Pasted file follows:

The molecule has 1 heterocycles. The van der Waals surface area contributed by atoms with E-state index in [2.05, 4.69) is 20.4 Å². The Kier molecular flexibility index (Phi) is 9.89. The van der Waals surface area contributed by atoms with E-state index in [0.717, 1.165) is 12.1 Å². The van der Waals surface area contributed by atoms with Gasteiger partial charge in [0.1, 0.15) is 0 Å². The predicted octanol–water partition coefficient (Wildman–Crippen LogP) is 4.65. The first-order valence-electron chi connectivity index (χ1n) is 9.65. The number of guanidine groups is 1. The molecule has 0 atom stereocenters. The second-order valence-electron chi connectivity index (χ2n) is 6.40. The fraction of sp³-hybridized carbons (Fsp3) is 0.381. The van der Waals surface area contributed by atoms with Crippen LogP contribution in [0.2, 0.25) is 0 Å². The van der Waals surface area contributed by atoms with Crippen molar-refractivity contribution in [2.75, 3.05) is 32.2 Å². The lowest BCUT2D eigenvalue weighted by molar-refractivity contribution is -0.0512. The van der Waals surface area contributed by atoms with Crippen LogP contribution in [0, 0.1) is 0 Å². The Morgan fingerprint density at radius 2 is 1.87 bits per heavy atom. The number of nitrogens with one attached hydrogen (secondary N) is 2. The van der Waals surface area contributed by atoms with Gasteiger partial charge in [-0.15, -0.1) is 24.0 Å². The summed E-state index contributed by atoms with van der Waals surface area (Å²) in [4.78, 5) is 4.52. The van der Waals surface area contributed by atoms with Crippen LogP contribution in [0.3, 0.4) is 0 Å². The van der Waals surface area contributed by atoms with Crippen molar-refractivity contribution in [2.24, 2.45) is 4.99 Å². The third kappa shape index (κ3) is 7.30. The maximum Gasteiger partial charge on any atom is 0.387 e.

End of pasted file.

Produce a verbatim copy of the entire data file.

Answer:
The molecule has 1 heterocycles. The van der Waals surface area contributed by atoms with E-state index in [2.05, 4.69) is 20.4 Å². The Kier molecular flexibility index (Phi) is 9.89. The van der Waals surface area contributed by atoms with E-state index in [0.717, 1.165) is 12.1 Å². The van der Waals surface area contributed by atoms with Gasteiger partial charge in [0.1, 0.15) is 0 Å². The predicted octanol–water partition coefficient (Wildman–Crippen LogP) is 4.65. The first-order valence-electron chi connectivity index (χ1n) is 9.65. The number of guanidine groups is 1. The molecule has 0 atom stereocenters. The second-order valence-electron chi connectivity index (χ2n) is 6.40. The fraction of sp³-hybridized carbons (Fsp3) is 0.381. The van der Waals surface area contributed by atoms with Crippen LogP contribution in [0.2, 0.25) is 0 Å². The van der Waals surface area contributed by atoms with Crippen molar-refractivity contribution in [2.75, 3.05) is 32.2 Å². The lowest BCUT2D eigenvalue weighted by molar-refractivity contribution is -0.0512. The van der Waals surface area contributed by atoms with Crippen LogP contribution in [0, 0.1) is 0 Å². The Morgan fingerprint density at radius 2 is 1.87 bits per heavy atom. The number of nitrogens with one attached hydrogen (secondary N) is 2. The van der Waals surface area contributed by atoms with Gasteiger partial charge in [-0.15, -0.1) is 24.0 Å². The summed E-state index contributed by atoms with van der Waals surface area (Å²) in [4.78, 5) is 4.52. The van der Waals surface area contributed by atoms with Crippen LogP contribution in [0.3, 0.4) is 0 Å². The van der Waals surface area contributed by atoms with Crippen molar-refractivity contribution in [2.24, 2.45) is 4.99 Å². The third kappa shape index (κ3) is 7.30. The maximum Gasteiger partial charge on any atom is 0.387 e.